The Refugee Journey – an Opportunity to Welcome
Imagine— the people you identify as your own (such as Minnesota Norwegians) have been oppressed by the government for years, but they are becoming increasingly brutal. Last year a number of shops and homes in your community were burned to the ground, and the military is taking full responsibility for the crimes. A few months ago your cousin was killed in broad daylight, and last week your uncle was arrested on false terms.
Yesterday, you found a notice posted on your door that warned everyone in your home that they would be killed if you did not leave the country. You are faced with a decision – do you stay and risk the lives of everyone you care about, or do you leave everything you have ever known behind to start over in another place? 19.5 million refugees and millions more of internally displaced people in the world have faced this decision.
Due to the seriousness of their various circumstances, refugees have chosen to leave everything behind in their struggle to survive. Most refugees find some relief in refugee camps, where they are provided with adequate shelter and basic food rations. While these camps are not intended to be a permanent solution, most refugees remain in these camps for at least a decade, unable to work or live freely.
Others live undetected in various countries, striving to find some sort of income while avoiding being noticed by the national authorities. These refugees are often not welcomed anywhere. Many Somalis who flee to South Africa have had their shops burned down or had family members shot. The Karen in Thailand are not allowed to leave the refugee camp – or they will be given to the Burmese authorities, the very people from whom they are fleeing.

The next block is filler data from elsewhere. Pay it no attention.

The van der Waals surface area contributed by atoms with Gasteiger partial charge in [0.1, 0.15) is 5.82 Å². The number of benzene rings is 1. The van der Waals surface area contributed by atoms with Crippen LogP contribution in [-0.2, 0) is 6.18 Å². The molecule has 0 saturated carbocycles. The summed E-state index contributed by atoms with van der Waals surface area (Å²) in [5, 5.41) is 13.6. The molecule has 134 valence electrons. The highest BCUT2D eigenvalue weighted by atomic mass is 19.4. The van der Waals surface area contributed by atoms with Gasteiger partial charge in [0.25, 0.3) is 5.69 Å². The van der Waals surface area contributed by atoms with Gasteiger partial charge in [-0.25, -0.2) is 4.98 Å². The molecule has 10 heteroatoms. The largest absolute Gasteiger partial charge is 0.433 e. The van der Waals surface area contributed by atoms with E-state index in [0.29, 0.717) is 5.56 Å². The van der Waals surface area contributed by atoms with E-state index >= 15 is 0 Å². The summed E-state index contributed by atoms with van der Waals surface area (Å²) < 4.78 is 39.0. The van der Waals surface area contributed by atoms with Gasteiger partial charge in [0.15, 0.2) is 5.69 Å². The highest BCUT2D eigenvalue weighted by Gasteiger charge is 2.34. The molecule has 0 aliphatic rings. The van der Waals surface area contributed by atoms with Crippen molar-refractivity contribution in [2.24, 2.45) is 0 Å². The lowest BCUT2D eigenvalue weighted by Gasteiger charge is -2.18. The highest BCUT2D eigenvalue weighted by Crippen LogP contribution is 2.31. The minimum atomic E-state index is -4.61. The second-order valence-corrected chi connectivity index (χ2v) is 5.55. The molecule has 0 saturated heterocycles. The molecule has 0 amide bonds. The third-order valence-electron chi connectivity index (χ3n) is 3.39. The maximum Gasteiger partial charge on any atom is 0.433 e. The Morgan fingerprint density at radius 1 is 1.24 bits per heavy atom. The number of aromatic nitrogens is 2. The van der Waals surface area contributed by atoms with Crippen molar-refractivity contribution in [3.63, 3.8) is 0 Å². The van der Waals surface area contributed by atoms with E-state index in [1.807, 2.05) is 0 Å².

Some refugees pay smugglers to bring them into a country and find themselves sold into slavery. Almost all face racism and oppression in the countries to which they flee.
A very small proportion of these refugees are given an opportunity to be permanently resettled in another country – like the United States. And we have an incredible opportunity to show them the love of Christ by welcoming them. One Somali mother, after being told that she would have a church team help them adjust to their new home in the U.S. wouldn’t stop saying thank you. She later said, almost with tears in her eyes, “We have never been welcomed before [anywhere else].” She saw the love of Jesus through the church by the way they welcomed and loved her family.
Will you be the welcoming arms of Jesus to a refugee family?
Interested in learning more? Click here for ways you can get involved.